Discussion started.
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Re: Should governments rescind the noble lie of religions?

Post by Guest on Thu Oct 25, 2012 3:21 pm

Barbara Jordan on Impeachment, July 25, 1974

Barbara Jordan, Democratic National Convention Keynote Speech, 1976, part 1

Barbara Jordan, Democratic National Convention Keynote Speech, 1976, part 2
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Re: Should governments rescind the noble lie of religions?

Post by oftenwrong on Thu Oct 25, 2012 5:33 pm

astra wrote:The tribe, pack instinct has evolved in American minds in 200 years? What a Face


Starts another whole argument off! Very Happy

If you do want to start a lively discussion, simply ask an American whether they prefer people who are "clubbable"?

Loners are usually regarded with suspicion.
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Re: Should governments rescind the noble lie of religions?

Post by astra on Thu Oct 25, 2012 7:14 pm

simply ask an American whether they prefer people who are "clubbable

Sounds good!

Is that the same club I use when I am out "hunter gathering"?
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Re: Should governments rescind the noble lie of religions?

Post by snowyflake on Thu Oct 25, 2012 7:33 pm

For Rock and Polyglide (just a beginning with some evidence unlike Genesis)

http://en.wikipedia.org/wiki/Speciation#Example_of_three-spined_sticklebacks

https://www.google.co.uk/search?q=speciation+examples&hl=en&client=firefox-a&hs=q0n&rls=org.mozilla:en-GB:official&prmd=imvns&tbm=isch&tbo=u&source=univ&sa=X&ei=DIOJUO7ZJuOh0QXXv4DQBA&ved=0CDQQsAQ&biw=1582&bih=717

http://evolution.berkeley.edu/evolibrary/news/100201_speciation

There are thousands of science websites and journals about evolution. When the evidence is overwhelming and you can actually see it, read about it, experiment and reproduce the findings then only an idiot would deny the veracity of it. Whatever problems science has with anything, it delves further into finding out the answer which is unlike believers who just accept or twist the evidence to suit their belief. That is just lazy thinking in my view.

Darwin is where it's at my friend. And the knowledge that has piled up in the last 150 years has verified the theory. You may disbelieve it because it doesn't jive with your religious belief but that doesn't make it any less a fact.
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Re: Should governments rescind the noble lie of religions?

Post by oftenwrong on Thu Oct 25, 2012 8:00 pm

"Darwin is where it's at my friend."

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Re: Should governments rescind the noble lie of religions?

Post by snowyflake on Thu Oct 25, 2012 8:02 pm

You're such a hoot, OW. Smile No really.....
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Re: Should governments rescind the noble lie of religions?

Post by Tosh on Thu Oct 25, 2012 9:23 pm

I accept number two, with neither belief nor disbelief, because I’ve decided that all attempts to date the distant past are of necessity best guesses.

Texas,

Your decision to reject dating methods accepted by science has no scientific basis, it is simply a bare assertion.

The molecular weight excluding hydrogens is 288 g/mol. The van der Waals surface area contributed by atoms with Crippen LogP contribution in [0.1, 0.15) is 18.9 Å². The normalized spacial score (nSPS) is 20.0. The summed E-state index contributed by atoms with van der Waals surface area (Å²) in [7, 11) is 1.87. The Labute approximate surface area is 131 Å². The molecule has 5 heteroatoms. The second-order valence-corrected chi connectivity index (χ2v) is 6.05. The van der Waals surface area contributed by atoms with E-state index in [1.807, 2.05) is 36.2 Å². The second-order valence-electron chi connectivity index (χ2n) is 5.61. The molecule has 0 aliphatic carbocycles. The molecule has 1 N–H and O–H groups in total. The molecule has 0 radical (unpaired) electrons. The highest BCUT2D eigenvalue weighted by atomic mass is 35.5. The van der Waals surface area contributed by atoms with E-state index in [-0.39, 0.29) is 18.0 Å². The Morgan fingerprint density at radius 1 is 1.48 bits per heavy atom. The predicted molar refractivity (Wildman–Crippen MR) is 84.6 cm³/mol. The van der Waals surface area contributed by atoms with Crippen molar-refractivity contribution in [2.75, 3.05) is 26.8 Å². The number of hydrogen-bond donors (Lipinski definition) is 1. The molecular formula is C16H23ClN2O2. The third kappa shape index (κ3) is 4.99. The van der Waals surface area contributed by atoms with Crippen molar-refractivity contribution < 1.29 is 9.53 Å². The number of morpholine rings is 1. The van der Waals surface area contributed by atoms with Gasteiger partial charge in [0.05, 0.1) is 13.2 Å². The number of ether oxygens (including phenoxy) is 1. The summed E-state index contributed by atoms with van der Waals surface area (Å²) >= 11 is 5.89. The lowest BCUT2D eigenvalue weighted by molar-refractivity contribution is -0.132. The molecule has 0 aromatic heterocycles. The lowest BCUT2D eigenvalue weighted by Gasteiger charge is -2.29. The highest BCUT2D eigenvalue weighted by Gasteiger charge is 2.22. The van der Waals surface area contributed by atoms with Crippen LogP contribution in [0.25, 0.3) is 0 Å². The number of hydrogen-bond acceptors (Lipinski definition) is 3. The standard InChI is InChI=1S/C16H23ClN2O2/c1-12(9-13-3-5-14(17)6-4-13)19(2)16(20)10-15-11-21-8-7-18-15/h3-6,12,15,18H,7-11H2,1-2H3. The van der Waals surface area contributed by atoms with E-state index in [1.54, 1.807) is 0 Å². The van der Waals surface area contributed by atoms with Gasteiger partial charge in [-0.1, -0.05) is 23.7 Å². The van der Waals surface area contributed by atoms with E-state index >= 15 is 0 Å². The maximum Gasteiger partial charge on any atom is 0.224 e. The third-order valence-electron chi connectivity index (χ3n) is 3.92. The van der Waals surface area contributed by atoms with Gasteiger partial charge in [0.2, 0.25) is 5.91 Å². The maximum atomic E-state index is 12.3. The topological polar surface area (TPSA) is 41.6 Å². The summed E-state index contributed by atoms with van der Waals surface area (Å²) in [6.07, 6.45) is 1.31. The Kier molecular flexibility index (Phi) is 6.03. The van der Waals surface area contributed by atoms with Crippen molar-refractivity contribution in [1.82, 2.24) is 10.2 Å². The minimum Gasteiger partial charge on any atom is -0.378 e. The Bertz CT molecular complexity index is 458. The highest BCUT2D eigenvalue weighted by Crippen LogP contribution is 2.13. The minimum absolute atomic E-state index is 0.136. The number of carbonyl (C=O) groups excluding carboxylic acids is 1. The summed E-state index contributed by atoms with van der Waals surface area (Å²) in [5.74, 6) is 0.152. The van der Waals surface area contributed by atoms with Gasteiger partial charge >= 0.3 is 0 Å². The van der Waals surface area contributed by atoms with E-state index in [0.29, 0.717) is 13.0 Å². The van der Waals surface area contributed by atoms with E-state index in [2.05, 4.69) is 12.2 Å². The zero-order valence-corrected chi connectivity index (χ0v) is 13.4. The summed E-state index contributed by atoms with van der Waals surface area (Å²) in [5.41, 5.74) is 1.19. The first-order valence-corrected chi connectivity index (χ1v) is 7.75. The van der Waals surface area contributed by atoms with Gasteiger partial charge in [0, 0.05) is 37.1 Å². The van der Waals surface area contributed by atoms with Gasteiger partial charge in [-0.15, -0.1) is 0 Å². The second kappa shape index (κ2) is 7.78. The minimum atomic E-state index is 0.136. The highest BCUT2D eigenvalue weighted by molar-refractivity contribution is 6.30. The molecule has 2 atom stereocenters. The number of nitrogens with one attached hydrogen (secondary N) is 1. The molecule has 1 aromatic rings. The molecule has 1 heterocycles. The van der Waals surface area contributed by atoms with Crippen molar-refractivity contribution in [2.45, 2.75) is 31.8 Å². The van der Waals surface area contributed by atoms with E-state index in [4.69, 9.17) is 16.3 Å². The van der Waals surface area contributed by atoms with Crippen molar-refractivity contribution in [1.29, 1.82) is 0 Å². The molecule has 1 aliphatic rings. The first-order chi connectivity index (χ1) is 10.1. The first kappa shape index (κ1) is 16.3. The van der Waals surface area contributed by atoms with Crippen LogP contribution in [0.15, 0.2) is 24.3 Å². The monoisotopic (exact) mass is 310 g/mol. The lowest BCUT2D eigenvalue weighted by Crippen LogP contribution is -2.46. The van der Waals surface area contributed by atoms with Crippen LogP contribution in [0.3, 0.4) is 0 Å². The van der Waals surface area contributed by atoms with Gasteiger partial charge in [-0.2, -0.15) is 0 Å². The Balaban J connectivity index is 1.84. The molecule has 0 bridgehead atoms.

Your decision to reject the incontrovertible evidence that supports The Modern Synthesis has no scientific basis and is simply a bare assertion.

Until you provide a scientific objection to dating methods and macro-evolution then your decisions are non science.

and the scholarship I’ve offered therein by your chosen inclusion of that of which I’ve not spoken.


You have offered no scholarship, you reject scholarship.

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Re: Should governments rescind the noble lie of religions?

Post by Tosh on Thu Oct 25, 2012 9:46 pm

There is no theory to negate. That’s the nature of speculative conjecture, even when it’s misnamed “theory.”

mmm. you are not qualified to dismiss the theory of evolution, nor have you any evidence to contradict the theory.


I’m a reasonably intelligent human fully capable of speculating upon available evidence, which I do regularly because that’s what I do.

I am afraid your supposed intelligence does not give you the authority to reject the Modern Synthesis, in plain English you are not capable of speculating what the available evidence concludes.

By so doing, I’ve come to my own conclusion about the presence of orcas, which includes the conclusion that “accidental orcas” make no sense to me.

I really don't care because you can not demonstrate why evolution could not have produced orca intelligence.

Since Darwin et al. conducted no experiments which yielded findings from which they derived the unreasonable conclusion that orcas are “accidental”, there exist no experiments for me to replicate to attempt disproval of their nonexistent replicable experimentally-derived nonexistent findings.

Why do you just keep repeating the same fallacies despite the fact I have destroyed them countless times, scientific conclusions are not just based on experiments, they are based on a body of evidence and the conclusion can be falsified by any piece of evidence.

There is not one piece of evidence that contradicts evolution, not one, and yet again I am sick of reminding you, you are not qualified to deem scientific conclusions " unreasonable ".

You ignore the scientific method which was designed to remove cognitive bias but claim you have no cognitive bias.

This is simply the most childish argument against evolution I have ever encountered, intelligence is evidence of an intelligent designer ??

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Re: Should governments rescind the noble lie of religions?

Post by Tosh on Thu Oct 25, 2012 10:02 pm